We should also build more public universities to reduce the demand on private institutions of higher learning. This will reduce the need for the fly-by-night private institutions and only allow the best to survive. At the same time, we can take a leaf from Germany’s experience in making free higher education possible by ensuring that technical and vocational education are attractive to avoid a glut of university graduates in the market.

Why Khalid Must Go

KEADILAN has sacked the MB of Selangor, Abdul Khalid Ibrahim from the party.

This has caused a great deal of shock to many.

Everybody—whether it was my relatives over Hari Raya, constituents at mamak stalls or my friends over Whatsapp—wanted to know why we wanted him out.

Quite a number were critical and this was not surprising.

Having known and worked with Khalid for some time, I personally found the deterioration of his relationship with the party and his removal very sad.

Nevertheless, KEADILAN has made the right decision.

Khalid had to be removed from the party.

He must also be made to leave the MB’s position.

The first time I met him was during my stint as Anwar Ibrahim’s Private Secretary in 2006. In the middle of that year, went to Khalid’s residence in Bukit Damansara to hand him the party’s membership form. He was then announced as the party’s Treasurer, in a move that shocked many. Despite the fact that he had previously sought office in UMNO as a division chief, supreme council member and branch chief (all unsuccessfully), he was largely known to most Malaysians as a corporate captain.

Two years later, on the day after the historic 12th General Elections, Khalid asked me to help him as he had been nominated to be the new Selangor MB. I had just won the Seri Setia constituency then. I remember drafting the letter to the Selangor Palace confirming the support of the three parties for Khalid in his bedroom.

I accompanied Khalid to meet the State Secretary and State Financial Officer to take over the reins of power. After Khalid was confirmed as MB, I was then formally appointed as his Political Secretary. Things started reasonably well as we rolled up our sleeves to implement our pledges to the public.

We focused on creating a people’s-oriented economy while balancing it with the need to grow the economy and clean up the mess left by Khir Toyo’s administration. Khalid’s clean image stood as a stark contrast to the scandals of the previous BN governments and the inefficiency at the local councils.

After a while though, tensions emerged.

One Wednesday night, I received a call from the party leadership asking me where Khalid was. It was the night of the weekly KEADILAN Political Bureau meeting which key leaders – including Anwar, the President, Deputy President, Vice Presidents, Secretary General and senior leaders – attend. Khalid was part of the Bureau. I replied that as usual it was keyed in Khalid’s schedule. But Khalid did not show up.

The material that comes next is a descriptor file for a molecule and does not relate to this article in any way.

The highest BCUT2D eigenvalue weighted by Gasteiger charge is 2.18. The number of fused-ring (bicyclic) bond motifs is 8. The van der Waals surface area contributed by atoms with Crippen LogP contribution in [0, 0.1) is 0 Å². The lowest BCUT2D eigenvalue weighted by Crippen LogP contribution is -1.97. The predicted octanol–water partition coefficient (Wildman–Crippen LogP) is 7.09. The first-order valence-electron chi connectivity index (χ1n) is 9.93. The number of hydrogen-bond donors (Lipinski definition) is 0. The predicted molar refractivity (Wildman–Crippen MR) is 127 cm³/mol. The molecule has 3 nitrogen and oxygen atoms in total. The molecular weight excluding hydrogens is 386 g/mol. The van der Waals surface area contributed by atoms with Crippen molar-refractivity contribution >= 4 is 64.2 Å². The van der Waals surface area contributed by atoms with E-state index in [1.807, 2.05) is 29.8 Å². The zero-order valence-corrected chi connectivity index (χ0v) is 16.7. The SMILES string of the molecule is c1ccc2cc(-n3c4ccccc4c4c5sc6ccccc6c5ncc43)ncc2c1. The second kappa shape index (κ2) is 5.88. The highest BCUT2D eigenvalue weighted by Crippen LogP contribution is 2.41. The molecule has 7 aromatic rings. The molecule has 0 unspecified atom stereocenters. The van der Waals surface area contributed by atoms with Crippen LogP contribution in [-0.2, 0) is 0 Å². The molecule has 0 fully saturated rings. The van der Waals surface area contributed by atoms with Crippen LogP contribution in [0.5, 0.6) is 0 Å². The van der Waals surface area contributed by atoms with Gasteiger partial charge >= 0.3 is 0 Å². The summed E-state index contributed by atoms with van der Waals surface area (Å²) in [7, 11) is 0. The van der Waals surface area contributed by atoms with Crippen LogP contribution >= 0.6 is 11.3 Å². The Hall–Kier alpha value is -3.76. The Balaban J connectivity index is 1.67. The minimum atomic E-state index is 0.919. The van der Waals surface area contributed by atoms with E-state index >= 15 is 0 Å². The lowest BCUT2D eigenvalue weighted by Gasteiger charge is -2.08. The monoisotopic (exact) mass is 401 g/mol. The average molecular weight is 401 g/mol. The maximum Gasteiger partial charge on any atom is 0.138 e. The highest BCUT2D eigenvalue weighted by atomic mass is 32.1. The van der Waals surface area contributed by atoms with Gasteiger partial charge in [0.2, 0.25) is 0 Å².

The Political Bureau is not a talking shop. Nor is it a cabal where politicians demand or trade favours and kickbacks. Important issues—including the direction of the party and how we manage ties with our Pakatan Rakyat allies—are discussed here. It is not a very good idea for a KEADILAN representative—especially our only MB—to absent themselves from it unless they absolutely have to.

His staff would put the Political Bureau meetings in his schedule, making sure that it never clashed with his other duties. We would give him ample notice and reminders of them. He would agree to go but I invariably would find out that he did not. This episode repeated itself time and time again. It came to a point where I basically ended up having to go on his behalf, becoming a liaison of sorts between the MB and the party. Similarly, I attended to public complaints at Khalid’s Kuala Selangor division as well as with the various divisions in Selangor.

I would make sure to brief Khalid on what had transpired at all these meetings. What was shocking to me was that he would not only dismiss the issues raised as trifles but also make disparaging remarks about the party.

His attitude was basically that the party was always wrong about everything and he was always right.

I found his stance very perplexing. Perhaps he is naturally adverse to politicking, or thought that attending the Political Bureau would expose him to unwarranted pressures in his job as MB. But his attitude suggested a very cavalier, even hostile attitude towards the political process and democracy.